We can finally fulfill MPT's risk-management promise.

    In most aspects of our lives, risk is something to be avoided. As has often been observed, we live in a highly risk-averse society surrounded with an ever-increasing array of laws and regulations designed to protect us against the hazards of daily life. It is, in many ways, as if we seek to make risk itself disappear.
    There is one important area of our lives, however, where risk is something to be managed, not avoided; where the exposure to risk is unavoidable and, in fact, desirable. When we invest money in a portfolio of financial assets, we are seeking to expose ourselves to risk in a way that helps us achieve our financial goals. This, as we all know, is due to the fact that the relationship between risk and reward (expected return) is one of the only inviolate relationships in the financial markets. If one assumes more risk, the potential for reward should be proportionately higher. Thus, in the world of investing, risk is most definitely not a four-letter word.
    But what is risk? It is widely accepted that the definition of risk is the variability of returns over time. This definition carries with it the assumption that, for each investor, there is a level of risk that is both tolerable from a psychological standpoint and appropriate given one's investment horizon and wealth level, as well as a host of other considerations.
    Most investment strategies seek to manage that key variable-risk. This is due to the fact that return is considered to be the dependent variable. That is, control the level of portfolio risk and an expected level of return will be realized based upon the historical relationship between the two. This linkage ultimately gave rise to the concept of risk-adjusted returns. The basic idea is that the absolute return of any given asset carries little informational value. What is really important is the amount of return per unit of risk. Risk-adjusted return attempts to answer the question, "Did the investor assume too much risk for the amount of return that was realized?"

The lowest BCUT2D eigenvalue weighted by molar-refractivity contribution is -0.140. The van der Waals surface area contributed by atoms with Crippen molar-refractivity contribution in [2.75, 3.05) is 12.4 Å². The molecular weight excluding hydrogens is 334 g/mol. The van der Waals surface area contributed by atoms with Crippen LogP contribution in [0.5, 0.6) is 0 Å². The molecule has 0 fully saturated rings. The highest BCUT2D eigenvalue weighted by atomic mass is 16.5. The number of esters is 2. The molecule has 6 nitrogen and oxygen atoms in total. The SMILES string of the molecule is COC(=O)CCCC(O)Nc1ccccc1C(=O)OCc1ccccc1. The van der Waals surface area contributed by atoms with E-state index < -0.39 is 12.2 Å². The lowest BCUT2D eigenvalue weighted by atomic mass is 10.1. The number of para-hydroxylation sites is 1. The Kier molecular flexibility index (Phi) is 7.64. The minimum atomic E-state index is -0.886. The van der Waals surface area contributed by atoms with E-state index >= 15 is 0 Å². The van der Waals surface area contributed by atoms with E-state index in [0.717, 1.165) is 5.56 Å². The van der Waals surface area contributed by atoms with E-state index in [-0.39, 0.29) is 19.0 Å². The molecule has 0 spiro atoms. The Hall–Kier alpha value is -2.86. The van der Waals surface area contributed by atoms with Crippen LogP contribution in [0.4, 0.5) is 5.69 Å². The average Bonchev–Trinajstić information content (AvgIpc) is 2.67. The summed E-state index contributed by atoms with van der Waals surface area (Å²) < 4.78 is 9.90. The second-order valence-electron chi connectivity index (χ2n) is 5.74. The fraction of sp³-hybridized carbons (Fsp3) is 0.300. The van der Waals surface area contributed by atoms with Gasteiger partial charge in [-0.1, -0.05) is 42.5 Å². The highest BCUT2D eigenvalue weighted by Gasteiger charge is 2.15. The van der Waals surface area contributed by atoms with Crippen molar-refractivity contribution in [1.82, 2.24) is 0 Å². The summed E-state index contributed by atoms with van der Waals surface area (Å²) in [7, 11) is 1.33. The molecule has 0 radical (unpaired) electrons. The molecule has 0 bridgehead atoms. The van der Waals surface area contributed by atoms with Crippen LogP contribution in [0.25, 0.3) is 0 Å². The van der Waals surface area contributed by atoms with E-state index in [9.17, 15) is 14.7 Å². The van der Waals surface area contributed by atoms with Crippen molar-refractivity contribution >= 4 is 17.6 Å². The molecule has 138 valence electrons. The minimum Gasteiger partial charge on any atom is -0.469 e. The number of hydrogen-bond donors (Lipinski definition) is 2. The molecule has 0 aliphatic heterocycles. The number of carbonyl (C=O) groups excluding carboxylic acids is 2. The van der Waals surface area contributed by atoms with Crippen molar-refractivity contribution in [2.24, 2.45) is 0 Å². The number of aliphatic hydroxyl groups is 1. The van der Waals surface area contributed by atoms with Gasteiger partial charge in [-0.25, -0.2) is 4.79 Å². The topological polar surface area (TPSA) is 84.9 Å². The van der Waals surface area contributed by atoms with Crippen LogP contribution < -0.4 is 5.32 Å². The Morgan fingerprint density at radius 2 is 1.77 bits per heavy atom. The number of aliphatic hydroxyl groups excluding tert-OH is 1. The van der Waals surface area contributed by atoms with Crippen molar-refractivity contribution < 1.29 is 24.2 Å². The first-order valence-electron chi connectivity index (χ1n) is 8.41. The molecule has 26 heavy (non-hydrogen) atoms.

In fact, an entire industry has grown up around the idea that this relationship can be quantified with increasing levels of precision. Measures such as Standard Deviation, Sharpe Ratios, Information Ratios, Treynor Ratios, Value at Risk (VAR), Down Market Capture and Tracking Error are all designed to identify the amount of risk in a portfolio of assets either in absolute terms, relative to a specific benchmark or in relation to actual returns.
    A risk-based approach to portfolio management makes sense for a couple of reasons. The first is that an investor's risk tolerance evolves over time. As investors approach the end of their investment horizon, the ability to withstand substantial declines in portfolio valuations (risk) decreases as the need to access portfolio assets approaches.
    This hard reality is compounded by the fact that risk is asymmetric; a 50% decline in the value of an asset requires a 100% gain to return to the initial value. Thus, from a long-term investor's standpoint, the ability to avoid substantial portfolio losses outweighs the rewards associated with outsized gains. In other words, risk needs to be managed. 
    How? By not putting all of one's eggs in a single basket. It is not an overstatement to say that the blending of financial assets with differing risk characteristics is the cornerstone of modern financial theory.  The central tenet of Modern Portfolio Theory (MPT), developed by Harry Markowitz in 1952, was that given a pool of risky assets, overall risk can be reduced by combining assets that exhibit low correlations of returns. Thus, from a risk management standpoint, the correlation between various assets, not their actual volatility, is the critical factor.
    According to MPT, diversification is the key. But is this enough? The answer from our standpoint is both yes and no. Yes, in the sense that combining financial assets with low correlations is the key to controlling portfolio risk. No, in the sense of how diversification has been implemented in practice.